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Intermediate Appellate Court for the State of Maryland finds that Evidence Regarding the Value of Services Rendered Generates an Issue of Material Fact in an Action for Unjust Enrichment

Dolan v. McQuaide
No. 1433 (Md. App. Nov. 5, 2013)

by Wayne C. Heavener, Associate
Semmes, Bowen & Semmes (

In Dolan v. McQuaide, the intermediate appellate court for the State of Maryland held that evidence regarding the fair market value of plaintiff’s work performed precluded summary judgment on a claim of unjust enrichment. Writing for the Court of Special Appeals, Judge Matricciani explained that evidence of work performed — generally valued as quantum meruit damages — can generate an issue of material fact so as to preclude summary judgment against a plaintiff in an action for unjust enrichment. In this case, the Court reversed a trial court’s entry of summary judgment in favor of defendant with respect to plaintiff’s unjust enrichment claim, but affirmed the trial court’s entry of summary judgment in favor of defendant with respect to plaintiff’s claims for breach of contract and promissory estoppel.

Effie Dolan (“Plaintiff”) and Christopher McQuaide (“Defendant”) were married in 2002. Prior to their marriage, Plaintiff and Defendant sought to open a carwash business. In the three (3) years after their marriage, Plaintiff drafted a business plan and contracts for the couples’ prospective business. In 2005, immediately before the carwash opened, the parties ended their relationship. Defendant refused to either pay Plaintiff, or permit her to inspect the business’s records. Plaintiff filed a multi-count Complaint in the Circuit Court for Cecil County, alleging, inter alia, claims of breach of contract, promissory estoppel, and unjust enrichment. Defendant filed a Motion for Summary Judgment as to all counts, which the Circuit Court granted. The Court of Special Appeals reversed the Circuit Court’s grant of summary judgment with respect to Plaintiff’s breach of contract, unjust enrichment, and promissory estoppel claims. On remand, Defendant again moved for summary judgment. The Circuit Court granted Defendant’s motion as to all counts, except unjust enrichment. Plaintiff moved to revise the judgment on March 15, 2012, but her motion was struck as untimely. Defendant filed a Motion to Alter or Amend the Judgment, prompting the Circuit Court to enter summary judgment in favor of Defendant as to all counts, including unjust enrichment. Again, Plaintiff appealed to the Court of Special Appeals.

The Court of Special Appeals reversed the Circuit Court’s entry of summary judgment with respect to those claims sounding in unjust enrichment, and affirmed the Circuit Court’s entry of judgment as to claims of breach of contract and promissory estoppel. In affirming the Circuit Court’s entry of summary judgment on breach of contract and promissory estoppel claims, the Court of Special Appeals found that Plaintiff failed to establish the existence of a valid express contract. In particular, the Plaintiff failed to allege that there were definite promises exchanged, necessary to the formation of a contract. Rather, the parties spoke in general terms, which were insufficiently definite to form an express oral contract. While the Court recognized that Plaintiff performed specific services, the Court held that those services were done without having discussed them at the time the alleged contract was formed. The Court found that, while conduct can serve to create a contract implied in law or in fact, it can neither form an oral contract nor bind a party in promissory estoppel without a definite promise. Therefore, the trial court appropriately entered summary judgment in favor of Defendant with respect to Plaintiff’s claims for breach of contract and promissory estoppel.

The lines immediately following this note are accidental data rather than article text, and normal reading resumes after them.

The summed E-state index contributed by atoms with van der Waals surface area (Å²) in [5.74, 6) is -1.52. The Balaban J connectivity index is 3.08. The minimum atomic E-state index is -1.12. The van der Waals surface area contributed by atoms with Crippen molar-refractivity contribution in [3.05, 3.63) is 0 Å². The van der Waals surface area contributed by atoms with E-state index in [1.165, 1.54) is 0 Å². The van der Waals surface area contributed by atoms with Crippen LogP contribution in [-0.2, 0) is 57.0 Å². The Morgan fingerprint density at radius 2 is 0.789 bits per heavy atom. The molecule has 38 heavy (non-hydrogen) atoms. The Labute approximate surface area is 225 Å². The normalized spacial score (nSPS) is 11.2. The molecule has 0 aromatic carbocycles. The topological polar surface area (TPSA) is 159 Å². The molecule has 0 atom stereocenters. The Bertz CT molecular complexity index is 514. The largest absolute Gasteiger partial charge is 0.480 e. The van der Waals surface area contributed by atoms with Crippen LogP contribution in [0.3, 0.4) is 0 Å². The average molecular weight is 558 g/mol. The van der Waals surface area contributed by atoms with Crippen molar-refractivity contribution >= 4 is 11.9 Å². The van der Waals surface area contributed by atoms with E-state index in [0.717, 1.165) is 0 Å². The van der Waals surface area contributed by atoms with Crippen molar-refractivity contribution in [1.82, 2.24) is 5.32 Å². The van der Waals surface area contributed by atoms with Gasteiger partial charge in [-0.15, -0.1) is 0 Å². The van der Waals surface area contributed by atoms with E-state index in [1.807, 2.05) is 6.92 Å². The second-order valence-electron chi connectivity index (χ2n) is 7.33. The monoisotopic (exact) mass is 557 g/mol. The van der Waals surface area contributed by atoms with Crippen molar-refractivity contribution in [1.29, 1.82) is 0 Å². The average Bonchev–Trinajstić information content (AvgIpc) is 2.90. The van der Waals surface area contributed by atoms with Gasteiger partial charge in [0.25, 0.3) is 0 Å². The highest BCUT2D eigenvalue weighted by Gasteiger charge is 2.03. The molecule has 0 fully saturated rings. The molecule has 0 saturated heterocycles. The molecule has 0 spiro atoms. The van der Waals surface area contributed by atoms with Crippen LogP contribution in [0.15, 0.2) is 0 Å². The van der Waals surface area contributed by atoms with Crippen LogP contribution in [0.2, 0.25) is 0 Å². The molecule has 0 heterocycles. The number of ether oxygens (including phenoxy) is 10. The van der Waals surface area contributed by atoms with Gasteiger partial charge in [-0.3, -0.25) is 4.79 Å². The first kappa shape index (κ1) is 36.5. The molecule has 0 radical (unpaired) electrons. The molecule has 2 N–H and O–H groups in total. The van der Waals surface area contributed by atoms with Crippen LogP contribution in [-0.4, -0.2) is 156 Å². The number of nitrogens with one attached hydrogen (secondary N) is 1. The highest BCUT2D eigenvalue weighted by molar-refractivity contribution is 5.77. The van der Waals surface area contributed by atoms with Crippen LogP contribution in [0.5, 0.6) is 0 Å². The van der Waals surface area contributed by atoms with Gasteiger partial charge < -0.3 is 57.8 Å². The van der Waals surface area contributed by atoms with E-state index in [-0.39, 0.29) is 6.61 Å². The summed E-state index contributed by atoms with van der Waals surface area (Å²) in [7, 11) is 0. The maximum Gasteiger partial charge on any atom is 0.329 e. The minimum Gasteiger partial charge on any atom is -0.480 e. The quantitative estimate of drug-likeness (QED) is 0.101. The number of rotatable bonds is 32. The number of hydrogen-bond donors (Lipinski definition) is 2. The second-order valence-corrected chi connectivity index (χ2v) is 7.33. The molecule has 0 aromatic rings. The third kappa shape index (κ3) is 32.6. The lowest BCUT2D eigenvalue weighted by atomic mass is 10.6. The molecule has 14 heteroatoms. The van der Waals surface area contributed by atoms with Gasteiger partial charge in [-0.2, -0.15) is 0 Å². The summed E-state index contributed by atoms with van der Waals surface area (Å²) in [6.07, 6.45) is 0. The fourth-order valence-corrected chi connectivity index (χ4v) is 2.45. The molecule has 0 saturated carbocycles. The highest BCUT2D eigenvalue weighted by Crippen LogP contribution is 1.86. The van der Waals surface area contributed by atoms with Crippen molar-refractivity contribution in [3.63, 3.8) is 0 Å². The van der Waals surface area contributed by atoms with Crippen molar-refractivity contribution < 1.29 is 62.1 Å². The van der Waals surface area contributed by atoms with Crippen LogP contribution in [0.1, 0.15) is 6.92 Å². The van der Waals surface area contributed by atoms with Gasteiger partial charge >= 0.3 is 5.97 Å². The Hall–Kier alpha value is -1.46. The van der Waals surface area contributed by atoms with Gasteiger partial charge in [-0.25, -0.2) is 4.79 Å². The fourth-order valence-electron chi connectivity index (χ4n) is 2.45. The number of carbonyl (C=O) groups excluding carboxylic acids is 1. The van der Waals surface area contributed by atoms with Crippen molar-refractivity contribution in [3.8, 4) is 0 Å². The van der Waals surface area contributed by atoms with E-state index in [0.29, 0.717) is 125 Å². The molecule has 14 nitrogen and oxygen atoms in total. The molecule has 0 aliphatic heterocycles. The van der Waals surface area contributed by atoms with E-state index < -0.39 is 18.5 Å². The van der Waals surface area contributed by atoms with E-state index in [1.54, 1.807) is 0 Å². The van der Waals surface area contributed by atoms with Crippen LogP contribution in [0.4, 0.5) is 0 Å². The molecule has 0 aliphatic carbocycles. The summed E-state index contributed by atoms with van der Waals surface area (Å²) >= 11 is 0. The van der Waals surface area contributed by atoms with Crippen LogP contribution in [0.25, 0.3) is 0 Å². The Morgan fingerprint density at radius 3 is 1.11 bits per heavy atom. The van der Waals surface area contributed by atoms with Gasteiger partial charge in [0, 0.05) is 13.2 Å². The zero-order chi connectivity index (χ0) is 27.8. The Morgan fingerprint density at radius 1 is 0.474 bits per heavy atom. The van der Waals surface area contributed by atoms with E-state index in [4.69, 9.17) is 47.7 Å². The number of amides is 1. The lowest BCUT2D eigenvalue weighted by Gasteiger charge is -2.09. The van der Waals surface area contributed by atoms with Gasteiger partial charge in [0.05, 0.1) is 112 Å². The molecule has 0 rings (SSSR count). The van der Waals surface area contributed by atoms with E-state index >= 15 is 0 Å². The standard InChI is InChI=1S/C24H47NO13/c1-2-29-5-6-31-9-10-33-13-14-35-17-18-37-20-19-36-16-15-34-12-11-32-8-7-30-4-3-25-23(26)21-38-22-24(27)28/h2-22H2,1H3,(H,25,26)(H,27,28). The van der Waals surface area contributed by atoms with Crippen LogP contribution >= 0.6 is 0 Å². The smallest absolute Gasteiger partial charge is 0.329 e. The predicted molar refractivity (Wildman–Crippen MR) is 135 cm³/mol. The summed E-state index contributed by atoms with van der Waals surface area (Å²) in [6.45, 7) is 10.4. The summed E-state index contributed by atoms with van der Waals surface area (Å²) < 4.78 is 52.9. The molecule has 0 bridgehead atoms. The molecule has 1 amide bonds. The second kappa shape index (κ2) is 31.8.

With respect to Plaintiff’s unjust enrichment claim, the Court held that summary judgment was improper. Noting that the “intersection of contract and restitution is an area of the law fraught with confusion,” Dolan v. McQuaide, No. 1433, slip op. at 9 (Md. App. Nov. 5, 2013), the Court analyzed the dividing lines between express contract and a contract implied by either law or fact. The Court ultimately held that there was no express agreement because “planning” was too ambiguous a task to constitute a definite promise. Plaintiff could possibly recover in unjust enrichment; evidence of quantum meruit damages in this case — though, technically different from damages recoverable under unjust enrichment — nonetheless precluded summary judgment. The court explained:

[I]n an action for contract implied-in-fact, quantum meruit is the customary or market price of the plaintiff’s services, whereas in an unjust enrichment claim, quantum meruit is the actual value realized by the defendant. . . . [However,] Fair market value and actual value are not mutually exclusive, and a fact-finder can use the former as evidence of the latter. As such, evidence of the fair market value for Dolan’s services established a genuine dispute of fact about the benefit to McQuaide, and that evidence should have moved the case beyond the summary judgment stage.

Id. at 12, 14. The Court noted that “[u]nlike the other terms in our list, quantum meruit is not truly a cause of action but a measure of recovery available in an action for contract implied-in-fact or for unjust enrichment.” Id. at 12 (emphasis in original). Because the trial court could at least hear evidence on the fair market value of Plaintiff’s services, the trial court could not enter summary judgment in favor of Defendant.

Also, the Court declined to reverse the Circuit Court’s decision to strike Plaintiff’s Motion to Amend the Judgment. Plaintiff failed to demonstrate either an excusable justification for the late filing, or any evidence of prejudice stemming from the Circuit Court’s ruling on Defendant Motion to Strike.